Additional information

How to cite this article: Smith, JA et al. A database of marine larval fish assemblages in Australian temperate and subtropical waters. Sci. Data. 5:180207 doi: 10.1038/sdata.2018.207 (2018).

Publisher’s note: Springer Nature remains neutral with regard to jurisdictional claims in published maps and institutional affiliations.

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Data Citations

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Acknowledgements

We acknowledge the contributions of all collaborators and their institutions. We acknowledge the Australian Fisheries Management Authority who funded part of this study (grant: 2015/0819), as well as the Marine National Facility and the Australian Research Council who provided funding in support of many of these projects. We acknowledge the support of the Integrated Marine Observing System (IMOS), which currently undertakes the larval fish monitoring at the National Reference Stations (NRS; project P12). We are grateful to the personnel who collect these NRS samples each month. If using data from project P12 please add the following acknowledgement: “Data were sourced from the Integrated Marine Observing System (IMOS) – IMOS is a national collaborative research infrastructure, supported by the Australian Government.”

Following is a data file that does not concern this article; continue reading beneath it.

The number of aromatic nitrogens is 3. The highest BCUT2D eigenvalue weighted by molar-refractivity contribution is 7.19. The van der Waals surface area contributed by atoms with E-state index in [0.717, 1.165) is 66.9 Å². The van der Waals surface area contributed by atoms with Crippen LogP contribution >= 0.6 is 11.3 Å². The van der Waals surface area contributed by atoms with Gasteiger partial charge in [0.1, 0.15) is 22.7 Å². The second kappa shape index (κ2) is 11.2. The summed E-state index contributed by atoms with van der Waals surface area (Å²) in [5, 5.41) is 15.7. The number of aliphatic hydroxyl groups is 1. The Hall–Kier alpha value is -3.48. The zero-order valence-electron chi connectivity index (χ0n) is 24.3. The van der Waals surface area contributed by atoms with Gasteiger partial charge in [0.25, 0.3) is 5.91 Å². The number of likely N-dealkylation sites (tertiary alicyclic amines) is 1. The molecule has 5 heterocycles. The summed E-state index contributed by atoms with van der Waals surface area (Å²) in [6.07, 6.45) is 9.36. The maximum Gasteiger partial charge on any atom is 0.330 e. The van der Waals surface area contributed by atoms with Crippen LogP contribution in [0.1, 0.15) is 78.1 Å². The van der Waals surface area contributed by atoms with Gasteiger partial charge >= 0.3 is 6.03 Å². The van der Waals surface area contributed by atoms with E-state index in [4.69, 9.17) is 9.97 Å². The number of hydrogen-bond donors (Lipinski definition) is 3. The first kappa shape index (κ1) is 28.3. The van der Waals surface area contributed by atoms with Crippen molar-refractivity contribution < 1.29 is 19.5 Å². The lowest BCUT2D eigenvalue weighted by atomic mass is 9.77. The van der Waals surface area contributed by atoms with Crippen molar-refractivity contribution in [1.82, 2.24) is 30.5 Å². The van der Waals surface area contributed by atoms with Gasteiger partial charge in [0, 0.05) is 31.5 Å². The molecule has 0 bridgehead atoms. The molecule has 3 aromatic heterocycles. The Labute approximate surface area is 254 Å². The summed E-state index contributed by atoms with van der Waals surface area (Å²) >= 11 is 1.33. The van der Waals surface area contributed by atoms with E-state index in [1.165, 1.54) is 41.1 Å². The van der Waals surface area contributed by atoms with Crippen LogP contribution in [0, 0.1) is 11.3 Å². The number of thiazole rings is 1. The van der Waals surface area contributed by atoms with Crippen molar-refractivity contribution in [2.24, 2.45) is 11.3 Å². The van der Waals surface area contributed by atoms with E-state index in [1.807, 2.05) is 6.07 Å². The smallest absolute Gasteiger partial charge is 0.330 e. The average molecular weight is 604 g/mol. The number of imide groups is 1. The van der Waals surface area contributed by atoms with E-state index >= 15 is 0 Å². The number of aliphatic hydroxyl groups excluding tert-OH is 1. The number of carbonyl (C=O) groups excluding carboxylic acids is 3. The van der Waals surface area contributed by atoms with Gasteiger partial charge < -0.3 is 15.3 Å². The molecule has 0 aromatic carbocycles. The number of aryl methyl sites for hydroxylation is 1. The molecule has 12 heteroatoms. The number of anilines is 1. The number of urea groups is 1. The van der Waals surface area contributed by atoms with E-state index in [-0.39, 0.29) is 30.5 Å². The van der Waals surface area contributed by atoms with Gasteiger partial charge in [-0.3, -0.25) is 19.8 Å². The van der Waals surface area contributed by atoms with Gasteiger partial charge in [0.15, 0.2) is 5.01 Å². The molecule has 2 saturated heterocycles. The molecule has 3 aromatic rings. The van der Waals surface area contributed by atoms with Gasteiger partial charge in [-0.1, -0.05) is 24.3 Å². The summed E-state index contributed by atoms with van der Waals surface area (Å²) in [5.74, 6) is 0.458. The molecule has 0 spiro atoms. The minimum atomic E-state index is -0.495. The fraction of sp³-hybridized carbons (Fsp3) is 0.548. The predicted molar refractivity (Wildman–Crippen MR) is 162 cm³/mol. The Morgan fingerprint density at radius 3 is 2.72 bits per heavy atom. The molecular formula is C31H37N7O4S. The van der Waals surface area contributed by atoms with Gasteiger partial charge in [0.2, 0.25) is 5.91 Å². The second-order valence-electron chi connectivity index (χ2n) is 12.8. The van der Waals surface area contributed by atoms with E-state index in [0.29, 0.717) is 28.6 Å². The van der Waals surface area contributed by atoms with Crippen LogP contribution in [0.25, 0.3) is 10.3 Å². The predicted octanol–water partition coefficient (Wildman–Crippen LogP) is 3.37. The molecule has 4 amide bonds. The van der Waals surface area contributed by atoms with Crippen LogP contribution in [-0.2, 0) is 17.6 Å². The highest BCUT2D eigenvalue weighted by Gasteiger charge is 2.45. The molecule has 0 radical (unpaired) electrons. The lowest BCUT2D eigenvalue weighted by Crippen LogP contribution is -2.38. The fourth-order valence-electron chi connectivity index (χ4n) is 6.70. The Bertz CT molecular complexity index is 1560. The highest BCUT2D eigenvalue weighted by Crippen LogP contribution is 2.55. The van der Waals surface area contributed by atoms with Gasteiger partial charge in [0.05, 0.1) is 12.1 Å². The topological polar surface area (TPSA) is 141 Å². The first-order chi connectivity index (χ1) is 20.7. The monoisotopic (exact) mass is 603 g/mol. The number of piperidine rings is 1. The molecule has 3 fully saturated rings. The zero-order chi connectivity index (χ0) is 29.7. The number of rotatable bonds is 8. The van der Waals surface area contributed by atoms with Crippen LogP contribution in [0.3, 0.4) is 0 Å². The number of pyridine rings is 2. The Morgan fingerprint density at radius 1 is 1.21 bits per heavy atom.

Author information

Affiliations

  1. School of Biological, Earth, and Environmental Sciences, University of New South Wales, Sydney, NSW 2052, Australia

    • James A. Smith
    • , Anthony G. Miskiewicz
    • , Jason D. Everett
    • , Charles A. Gray
    • , Matthew D. Taylor
    •  & Iain M. Suthers
  2. Sydney Institute of Marine Science, Mosman, NSW 2088, Australia

    • James A. Smith
    • , Jason D. Everett
    • , Matthew D. Taylor
    •  & Iain M. Suthers